Research is an important activity in healthcare, and nurses are poised to conduct research on important topics and issues that impact patients’ lives, care delivery, systems, and laws. Research provides answers to complex issues and problems, create, and increase knowledge that is reliable, informs our actions, and provide important ways to improve care, care delivery and treatments.
The outcomes and discoveries made in research has the potential to improve individual’s health, and for this reason it is critical for policies and procedures to be in place to guide how research is performed, reviewed, and disseminated. It is critical that researchers understand and abide by the rules, processes, and practices for conducting research, as their integrity and reputation is at stake. Research misconduct occurs when there is data falsification, fabrication, or plagiarism. According to Mateo & Foreman (2014), research misconduct must be conducted intentionally, knowingly, or recklessly and the allegations must be proven with sufficient evidence. Research misconduct does not include honest errors or differences of opinions.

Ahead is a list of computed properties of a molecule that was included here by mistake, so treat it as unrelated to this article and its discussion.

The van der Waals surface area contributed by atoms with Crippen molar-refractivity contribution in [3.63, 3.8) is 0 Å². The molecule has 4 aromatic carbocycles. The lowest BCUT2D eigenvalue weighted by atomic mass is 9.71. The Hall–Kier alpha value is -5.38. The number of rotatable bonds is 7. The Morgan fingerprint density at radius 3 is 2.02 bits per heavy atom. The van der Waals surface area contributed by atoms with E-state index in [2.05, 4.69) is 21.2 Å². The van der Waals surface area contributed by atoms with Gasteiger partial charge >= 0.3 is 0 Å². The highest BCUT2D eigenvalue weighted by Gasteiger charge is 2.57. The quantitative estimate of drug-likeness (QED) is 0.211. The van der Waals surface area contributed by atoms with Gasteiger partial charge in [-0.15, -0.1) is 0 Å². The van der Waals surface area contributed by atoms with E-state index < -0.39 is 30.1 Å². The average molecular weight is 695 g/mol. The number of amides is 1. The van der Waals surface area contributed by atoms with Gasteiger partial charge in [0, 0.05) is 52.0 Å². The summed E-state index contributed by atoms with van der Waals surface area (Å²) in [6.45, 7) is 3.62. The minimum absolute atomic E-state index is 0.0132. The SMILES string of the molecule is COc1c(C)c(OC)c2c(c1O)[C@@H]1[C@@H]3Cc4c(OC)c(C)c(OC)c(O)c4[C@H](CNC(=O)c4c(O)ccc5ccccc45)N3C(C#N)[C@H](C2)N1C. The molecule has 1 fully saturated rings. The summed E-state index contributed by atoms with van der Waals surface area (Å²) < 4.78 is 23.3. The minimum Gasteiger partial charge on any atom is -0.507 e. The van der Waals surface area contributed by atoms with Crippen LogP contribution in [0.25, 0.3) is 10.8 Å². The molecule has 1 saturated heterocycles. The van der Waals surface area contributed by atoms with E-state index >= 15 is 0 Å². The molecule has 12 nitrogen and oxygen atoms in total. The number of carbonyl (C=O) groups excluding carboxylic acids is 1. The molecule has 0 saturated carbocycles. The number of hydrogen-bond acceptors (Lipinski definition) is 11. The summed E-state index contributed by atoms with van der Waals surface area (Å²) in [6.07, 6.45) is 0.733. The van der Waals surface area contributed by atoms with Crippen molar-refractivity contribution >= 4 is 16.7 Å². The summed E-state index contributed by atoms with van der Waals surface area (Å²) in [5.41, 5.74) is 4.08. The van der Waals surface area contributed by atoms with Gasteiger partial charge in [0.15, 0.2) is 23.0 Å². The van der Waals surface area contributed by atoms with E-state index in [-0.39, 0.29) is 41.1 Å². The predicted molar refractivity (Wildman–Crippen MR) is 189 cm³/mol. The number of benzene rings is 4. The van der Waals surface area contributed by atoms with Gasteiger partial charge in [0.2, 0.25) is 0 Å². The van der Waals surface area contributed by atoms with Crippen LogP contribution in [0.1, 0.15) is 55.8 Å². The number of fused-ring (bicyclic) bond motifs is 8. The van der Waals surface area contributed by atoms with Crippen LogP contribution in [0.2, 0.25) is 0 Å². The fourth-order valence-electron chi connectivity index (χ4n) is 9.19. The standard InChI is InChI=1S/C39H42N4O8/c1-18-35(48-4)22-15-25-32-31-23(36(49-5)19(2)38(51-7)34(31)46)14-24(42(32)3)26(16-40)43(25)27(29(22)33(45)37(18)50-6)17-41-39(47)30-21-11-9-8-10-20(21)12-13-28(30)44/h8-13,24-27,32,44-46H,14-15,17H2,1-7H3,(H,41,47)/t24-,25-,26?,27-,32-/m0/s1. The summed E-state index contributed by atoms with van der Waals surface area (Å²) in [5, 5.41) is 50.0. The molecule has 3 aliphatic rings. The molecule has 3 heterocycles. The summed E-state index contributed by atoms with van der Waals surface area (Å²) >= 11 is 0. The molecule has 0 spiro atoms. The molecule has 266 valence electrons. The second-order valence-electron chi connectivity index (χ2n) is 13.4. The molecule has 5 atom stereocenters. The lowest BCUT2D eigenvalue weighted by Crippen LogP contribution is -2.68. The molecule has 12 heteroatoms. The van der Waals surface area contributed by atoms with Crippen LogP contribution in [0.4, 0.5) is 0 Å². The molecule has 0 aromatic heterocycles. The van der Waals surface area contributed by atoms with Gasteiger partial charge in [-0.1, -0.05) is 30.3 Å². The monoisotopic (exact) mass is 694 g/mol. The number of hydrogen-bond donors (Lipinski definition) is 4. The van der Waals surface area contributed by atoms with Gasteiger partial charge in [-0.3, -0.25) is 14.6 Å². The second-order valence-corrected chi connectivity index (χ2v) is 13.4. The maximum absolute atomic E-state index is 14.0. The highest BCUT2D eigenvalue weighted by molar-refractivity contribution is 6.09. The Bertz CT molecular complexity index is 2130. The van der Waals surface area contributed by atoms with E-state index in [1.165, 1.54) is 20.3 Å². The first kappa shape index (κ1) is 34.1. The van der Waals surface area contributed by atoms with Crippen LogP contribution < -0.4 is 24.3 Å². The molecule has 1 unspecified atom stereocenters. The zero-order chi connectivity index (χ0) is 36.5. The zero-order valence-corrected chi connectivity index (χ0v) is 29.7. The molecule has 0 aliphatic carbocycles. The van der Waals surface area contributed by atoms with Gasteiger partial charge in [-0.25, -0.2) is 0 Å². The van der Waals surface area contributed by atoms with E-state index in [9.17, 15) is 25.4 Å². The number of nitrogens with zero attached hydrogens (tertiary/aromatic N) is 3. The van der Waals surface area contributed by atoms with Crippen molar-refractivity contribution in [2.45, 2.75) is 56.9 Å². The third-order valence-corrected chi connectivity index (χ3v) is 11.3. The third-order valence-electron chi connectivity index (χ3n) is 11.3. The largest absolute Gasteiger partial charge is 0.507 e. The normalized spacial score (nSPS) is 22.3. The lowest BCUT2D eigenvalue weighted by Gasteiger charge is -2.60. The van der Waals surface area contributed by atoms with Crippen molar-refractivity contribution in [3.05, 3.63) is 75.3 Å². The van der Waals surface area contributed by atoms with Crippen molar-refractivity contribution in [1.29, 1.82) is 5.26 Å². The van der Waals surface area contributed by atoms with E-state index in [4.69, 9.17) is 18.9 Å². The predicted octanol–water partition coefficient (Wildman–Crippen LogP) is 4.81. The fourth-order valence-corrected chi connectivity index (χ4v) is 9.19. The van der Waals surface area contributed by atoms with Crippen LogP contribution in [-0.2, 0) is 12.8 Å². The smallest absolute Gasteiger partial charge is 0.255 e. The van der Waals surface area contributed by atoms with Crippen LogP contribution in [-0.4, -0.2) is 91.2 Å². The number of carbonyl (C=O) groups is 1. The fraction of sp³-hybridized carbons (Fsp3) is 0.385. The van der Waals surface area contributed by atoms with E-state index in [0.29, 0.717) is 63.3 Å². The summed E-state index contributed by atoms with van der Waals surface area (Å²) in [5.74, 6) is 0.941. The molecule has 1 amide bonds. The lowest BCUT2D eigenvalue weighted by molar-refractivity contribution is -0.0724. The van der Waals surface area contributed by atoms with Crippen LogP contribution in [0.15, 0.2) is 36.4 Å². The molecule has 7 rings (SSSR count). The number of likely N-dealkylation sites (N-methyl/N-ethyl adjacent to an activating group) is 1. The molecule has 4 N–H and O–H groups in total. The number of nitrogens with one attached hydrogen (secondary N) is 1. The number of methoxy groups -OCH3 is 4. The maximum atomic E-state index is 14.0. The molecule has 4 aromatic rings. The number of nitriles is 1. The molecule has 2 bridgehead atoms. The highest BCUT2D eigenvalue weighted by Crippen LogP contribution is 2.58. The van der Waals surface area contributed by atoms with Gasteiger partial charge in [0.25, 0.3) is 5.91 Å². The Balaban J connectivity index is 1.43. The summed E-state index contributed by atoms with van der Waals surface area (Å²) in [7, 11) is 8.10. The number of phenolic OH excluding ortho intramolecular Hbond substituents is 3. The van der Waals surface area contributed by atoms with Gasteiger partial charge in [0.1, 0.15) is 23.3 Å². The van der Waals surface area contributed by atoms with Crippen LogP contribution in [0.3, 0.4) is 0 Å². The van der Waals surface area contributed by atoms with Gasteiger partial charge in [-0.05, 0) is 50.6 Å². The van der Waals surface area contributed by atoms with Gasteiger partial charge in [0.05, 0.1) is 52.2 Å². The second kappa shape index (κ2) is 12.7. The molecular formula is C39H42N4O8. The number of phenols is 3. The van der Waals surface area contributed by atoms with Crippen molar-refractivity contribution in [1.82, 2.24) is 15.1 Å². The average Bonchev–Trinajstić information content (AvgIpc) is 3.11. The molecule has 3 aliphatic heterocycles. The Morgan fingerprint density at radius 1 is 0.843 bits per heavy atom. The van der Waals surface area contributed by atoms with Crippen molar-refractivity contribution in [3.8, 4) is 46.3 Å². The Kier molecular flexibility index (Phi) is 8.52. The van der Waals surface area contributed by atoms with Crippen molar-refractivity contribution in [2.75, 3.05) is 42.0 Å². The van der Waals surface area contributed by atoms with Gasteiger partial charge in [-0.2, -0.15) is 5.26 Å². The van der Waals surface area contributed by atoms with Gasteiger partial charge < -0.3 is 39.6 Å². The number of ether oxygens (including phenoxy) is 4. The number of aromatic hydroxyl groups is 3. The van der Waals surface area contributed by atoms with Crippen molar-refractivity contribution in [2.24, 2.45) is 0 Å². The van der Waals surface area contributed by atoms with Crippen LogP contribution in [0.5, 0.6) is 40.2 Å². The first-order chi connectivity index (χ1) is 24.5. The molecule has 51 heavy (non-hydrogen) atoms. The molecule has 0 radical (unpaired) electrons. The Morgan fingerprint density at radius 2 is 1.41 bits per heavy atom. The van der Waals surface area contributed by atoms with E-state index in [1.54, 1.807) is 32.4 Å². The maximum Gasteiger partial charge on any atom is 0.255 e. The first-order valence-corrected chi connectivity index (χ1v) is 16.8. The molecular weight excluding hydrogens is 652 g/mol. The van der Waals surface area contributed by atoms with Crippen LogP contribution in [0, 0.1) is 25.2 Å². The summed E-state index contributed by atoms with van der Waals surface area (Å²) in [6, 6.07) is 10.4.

The Office of Research Integrity (ORI) oversees research misconduct involving Public Health Service (PHS) research. There are procedures in place to handle misconduct allegations. All institutions receiving Public Health Service funding’s are required to have written policies and procedures for addressing any allegations of research misconduct. (Mateo & Foreman, 2014). The ORI’s mission is to “protect the health and safety of the public, promote the integrity of the United States PHS supported research and conserve public funds by ensuring the integrity of all its supported work.”
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